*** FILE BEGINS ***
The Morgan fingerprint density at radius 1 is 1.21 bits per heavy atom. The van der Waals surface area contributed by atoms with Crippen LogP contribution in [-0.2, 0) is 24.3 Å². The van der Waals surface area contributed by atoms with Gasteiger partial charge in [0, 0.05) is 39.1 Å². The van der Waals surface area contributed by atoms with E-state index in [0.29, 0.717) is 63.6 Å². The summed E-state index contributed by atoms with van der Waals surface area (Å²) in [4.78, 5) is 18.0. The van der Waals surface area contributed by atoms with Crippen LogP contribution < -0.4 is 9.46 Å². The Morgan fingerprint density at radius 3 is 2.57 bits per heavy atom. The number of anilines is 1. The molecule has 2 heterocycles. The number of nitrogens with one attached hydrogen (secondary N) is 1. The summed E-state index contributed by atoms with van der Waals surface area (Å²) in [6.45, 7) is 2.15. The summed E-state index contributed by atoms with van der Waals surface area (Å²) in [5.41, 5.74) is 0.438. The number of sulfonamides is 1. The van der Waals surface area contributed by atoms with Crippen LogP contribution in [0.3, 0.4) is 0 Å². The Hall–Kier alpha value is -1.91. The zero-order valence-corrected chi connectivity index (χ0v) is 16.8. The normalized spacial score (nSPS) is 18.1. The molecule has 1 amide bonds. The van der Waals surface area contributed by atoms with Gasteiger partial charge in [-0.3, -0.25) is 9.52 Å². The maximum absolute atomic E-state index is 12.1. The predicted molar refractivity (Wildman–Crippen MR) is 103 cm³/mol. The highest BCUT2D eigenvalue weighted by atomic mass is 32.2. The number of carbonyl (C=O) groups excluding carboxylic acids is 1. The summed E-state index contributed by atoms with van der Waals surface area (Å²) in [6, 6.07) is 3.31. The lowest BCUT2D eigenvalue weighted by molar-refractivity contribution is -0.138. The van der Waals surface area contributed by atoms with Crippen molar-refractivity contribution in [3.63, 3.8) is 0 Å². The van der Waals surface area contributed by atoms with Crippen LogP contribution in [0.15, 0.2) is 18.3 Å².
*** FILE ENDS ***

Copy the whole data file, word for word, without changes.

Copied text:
The Morgan fingerprint density at radius 1 is 1.21 bits per heavy atom. The van der Waals surface area contributed by atoms with Crippen LogP contribution in [-0.2, 0) is 24.3 Å². The van der Waals surface area contributed by atoms with Gasteiger partial charge in [0, 0.05) is 39.1 Å². The van der Waals surface area contributed by atoms with E-state index in [0.29, 0.717) is 63.6 Å². The summed E-state index contributed by atoms with van der Waals surface area (Å²) in [4.78, 5) is 18.0. The van der Waals surface area contributed by atoms with Crippen LogP contribution < -0.4 is 9.46 Å². The Morgan fingerprint density at radius 3 is 2.57 bits per heavy atom. The number of anilines is 1. The molecule has 2 heterocycles. The number of nitrogens with one attached hydrogen (secondary N) is 1. The summed E-state index contributed by atoms with van der Waals surface area (Å²) in [6.45, 7) is 2.15. The summed E-state index contributed by atoms with van der Waals surface area (Å²) in [5.41, 5.74) is 0.438. The number of sulfonamides is 1. The van der Waals surface area contributed by atoms with Crippen LogP contribution in [0.3, 0.4) is 0 Å². The Hall–Kier alpha value is -1.91. The zero-order valence-corrected chi connectivity index (χ0v) is 16.8. The normalized spacial score (nSPS) is 18.1. The molecule has 1 amide bonds. The van der Waals surface area contributed by atoms with Gasteiger partial charge in [-0.3, -0.25) is 9.52 Å². The maximum absolute atomic E-state index is 12.1. The predicted molar refractivity (Wildman–Crippen MR) is 103 cm³/mol. The highest BCUT2D eigenvalue weighted by atomic mass is 32.2. The number of carbonyl (C=O) groups excluding carboxylic acids is 1. The summed E-state index contributed by atoms with van der Waals surface area (Å²) in [6, 6.07) is 3.31. The lowest BCUT2D eigenvalue weighted by molar-refractivity contribution is -0.138. The van der Waals surface area contributed by atoms with Crippen molar-refractivity contribution in [3.63, 3.8) is 0 Å². The van der Waals surface area contributed by atoms with Crippen LogP contribution in [0.15, 0.2) is 18.3 Å².